Busting 5 Common Reading Myths

child-and-bookWe nurse our own ideas, theories, concepts, beliefs, and opinions about reading, even those of us who do not really care for books. Many of these thought patterns about reading are quite widespread, but not necessarily true. In fact, some of them are so absurd that they can only be labeled “myths.”

Busting five such myths is going to be my good deed for today.

So here goes …

Myth #1: Reading Stories is a Waste of Time.

The next time you see someone curled up in bed with a book of stories, don’t curl your lips. The reader of stories is NOT wasting her time.

If you do not believe me, check out the following benefits of reading stories.

  • Stories serve as teaching tools, an easy and entertaining way to put across important information, ideas, and concepts.
  • Reading stories improves the reader’s vocabulary, reading skills, writing skills, and communication skills.
  • Reading stories makes you empathetic and improves your Intelligence Quotient (IQ) as well as Emotional Quotient (EQ)
  • Stories satisfy our need for entertainment.

Myth #2: People who Read are Lazy.

Have you ever heard the words, “Hey lazybones, chuck that book aside and get some real work done”?

Well, reading is not a physical activity, but it is definitely a mental activity. When you read a book, your brain is hard at work processing all that information, comprehending it, and storing away bits and pieces for future reference.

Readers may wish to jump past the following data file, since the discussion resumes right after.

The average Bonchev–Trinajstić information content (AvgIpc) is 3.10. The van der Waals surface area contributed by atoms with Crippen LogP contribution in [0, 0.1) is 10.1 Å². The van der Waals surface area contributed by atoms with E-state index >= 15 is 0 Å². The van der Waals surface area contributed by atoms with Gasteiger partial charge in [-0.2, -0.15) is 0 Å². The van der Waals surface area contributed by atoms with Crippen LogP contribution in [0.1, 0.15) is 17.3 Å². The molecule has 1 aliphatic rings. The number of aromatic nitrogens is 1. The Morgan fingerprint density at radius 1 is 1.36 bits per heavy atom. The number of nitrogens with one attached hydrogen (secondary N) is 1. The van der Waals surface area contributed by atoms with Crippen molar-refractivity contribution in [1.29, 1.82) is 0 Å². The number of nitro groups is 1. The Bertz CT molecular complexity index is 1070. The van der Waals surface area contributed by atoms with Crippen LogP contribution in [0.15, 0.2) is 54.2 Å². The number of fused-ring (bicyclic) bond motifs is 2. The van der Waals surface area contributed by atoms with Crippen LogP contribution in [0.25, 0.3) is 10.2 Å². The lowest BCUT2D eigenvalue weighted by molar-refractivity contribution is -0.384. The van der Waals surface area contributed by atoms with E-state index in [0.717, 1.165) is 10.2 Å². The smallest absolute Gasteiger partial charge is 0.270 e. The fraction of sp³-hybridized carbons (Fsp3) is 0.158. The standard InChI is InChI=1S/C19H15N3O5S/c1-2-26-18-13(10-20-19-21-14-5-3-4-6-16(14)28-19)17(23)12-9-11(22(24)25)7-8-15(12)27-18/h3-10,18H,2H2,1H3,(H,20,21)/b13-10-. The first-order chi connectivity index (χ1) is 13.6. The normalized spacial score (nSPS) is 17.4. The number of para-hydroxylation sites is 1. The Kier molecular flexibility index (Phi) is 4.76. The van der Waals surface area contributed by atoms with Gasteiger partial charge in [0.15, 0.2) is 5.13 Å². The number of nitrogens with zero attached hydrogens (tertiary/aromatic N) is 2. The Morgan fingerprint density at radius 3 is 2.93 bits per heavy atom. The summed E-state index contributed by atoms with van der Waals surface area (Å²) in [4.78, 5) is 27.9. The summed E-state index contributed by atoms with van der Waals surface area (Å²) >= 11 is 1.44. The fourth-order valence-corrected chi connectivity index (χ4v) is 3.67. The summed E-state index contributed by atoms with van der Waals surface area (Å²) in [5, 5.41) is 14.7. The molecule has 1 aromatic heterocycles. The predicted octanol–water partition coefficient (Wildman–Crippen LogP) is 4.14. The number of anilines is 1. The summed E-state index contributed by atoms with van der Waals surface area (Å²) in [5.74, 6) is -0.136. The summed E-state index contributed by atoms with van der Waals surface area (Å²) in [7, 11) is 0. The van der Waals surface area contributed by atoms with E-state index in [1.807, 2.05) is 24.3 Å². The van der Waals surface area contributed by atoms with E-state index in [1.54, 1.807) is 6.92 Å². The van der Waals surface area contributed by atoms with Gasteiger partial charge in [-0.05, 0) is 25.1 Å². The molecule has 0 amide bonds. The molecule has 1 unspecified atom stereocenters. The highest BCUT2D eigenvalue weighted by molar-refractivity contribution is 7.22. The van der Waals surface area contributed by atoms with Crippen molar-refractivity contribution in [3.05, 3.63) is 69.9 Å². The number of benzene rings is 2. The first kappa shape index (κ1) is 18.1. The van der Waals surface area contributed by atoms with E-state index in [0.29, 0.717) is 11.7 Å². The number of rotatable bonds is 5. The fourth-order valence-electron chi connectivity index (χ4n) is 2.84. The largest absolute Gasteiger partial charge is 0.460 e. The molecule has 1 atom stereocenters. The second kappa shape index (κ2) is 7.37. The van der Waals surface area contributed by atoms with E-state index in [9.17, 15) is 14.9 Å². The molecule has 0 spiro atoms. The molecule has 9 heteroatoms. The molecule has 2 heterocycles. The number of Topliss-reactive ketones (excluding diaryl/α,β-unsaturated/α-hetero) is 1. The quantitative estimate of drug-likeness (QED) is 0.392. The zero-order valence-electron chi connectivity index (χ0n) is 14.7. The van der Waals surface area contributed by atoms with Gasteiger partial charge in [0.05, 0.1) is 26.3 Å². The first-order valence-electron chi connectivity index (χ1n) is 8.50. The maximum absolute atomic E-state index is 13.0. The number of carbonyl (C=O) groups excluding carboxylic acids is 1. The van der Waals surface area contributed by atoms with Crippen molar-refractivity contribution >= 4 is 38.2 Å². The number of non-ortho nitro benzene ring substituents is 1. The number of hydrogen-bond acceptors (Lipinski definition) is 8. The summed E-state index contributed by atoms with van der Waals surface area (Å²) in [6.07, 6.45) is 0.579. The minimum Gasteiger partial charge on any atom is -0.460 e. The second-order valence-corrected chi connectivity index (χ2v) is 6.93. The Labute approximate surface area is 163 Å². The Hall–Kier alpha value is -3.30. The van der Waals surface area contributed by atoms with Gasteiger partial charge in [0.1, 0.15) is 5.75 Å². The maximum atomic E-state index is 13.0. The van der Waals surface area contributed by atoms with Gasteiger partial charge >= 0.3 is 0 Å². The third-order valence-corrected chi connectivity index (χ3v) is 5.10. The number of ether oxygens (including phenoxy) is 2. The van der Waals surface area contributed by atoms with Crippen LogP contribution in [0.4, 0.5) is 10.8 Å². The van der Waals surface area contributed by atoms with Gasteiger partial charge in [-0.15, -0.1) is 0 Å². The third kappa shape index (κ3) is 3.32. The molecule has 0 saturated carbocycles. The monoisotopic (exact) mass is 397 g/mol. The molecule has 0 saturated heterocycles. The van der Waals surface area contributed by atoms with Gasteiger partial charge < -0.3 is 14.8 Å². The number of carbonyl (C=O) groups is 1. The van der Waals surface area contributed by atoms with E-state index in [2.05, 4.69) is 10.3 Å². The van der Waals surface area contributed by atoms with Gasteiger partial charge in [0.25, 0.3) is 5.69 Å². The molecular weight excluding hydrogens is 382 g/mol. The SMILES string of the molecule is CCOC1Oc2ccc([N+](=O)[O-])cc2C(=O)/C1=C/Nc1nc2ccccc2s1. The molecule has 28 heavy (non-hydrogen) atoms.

Lazy people just cannot read.

Myth #3: Reading Comes Naturally.

If reading comes naturally to everybody, why do so many adults have reading difficulties? How is it that students are unable to read even after passing their Class X?

Reading doesn’t come naturally. It has to be learned.

If you tell yourself that your child will naturally start reading with time without you having to do anything about it, you are fooling yourself.

And if you are an adult with pathetic reading skills, it is not too late to improve your reading skills.

Myth #4: You Must Read Every Word.

Those who believe this myth declare, “If you have not read a book word by word, you haven’t really read it.”

I believed this myth and spent several years of my life in guilt. So far, I have never read a single book word by word. I have happily skipped words, phrases, sentences, paragraphs, and sometimes entire chapters. I am sure glad to know that it is perfectly OK to do that.

Writers will put mountains of words on your plate. Reading and digesting them all is humanly impossible.

Myth #5: Speed Reading Destroys Comprehension.

Reading speed has absolutely nothing to do with comprehension. You do not have to read slowly to comprehend the text. You only have to read with focus.

Comprehension is all about extracting the key information from a book, the most important ideas and concepts, and retaining it in your memory.

You just do not have to feel guilty about speed reading the mountain of books you would like to read. I have done it and still do it. What’s more, I will continue doing it.

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7 thoughts on “Busting 5 Common Reading Myths

  1. Pingback: Reading Without Reading – Skimming and Scanning |

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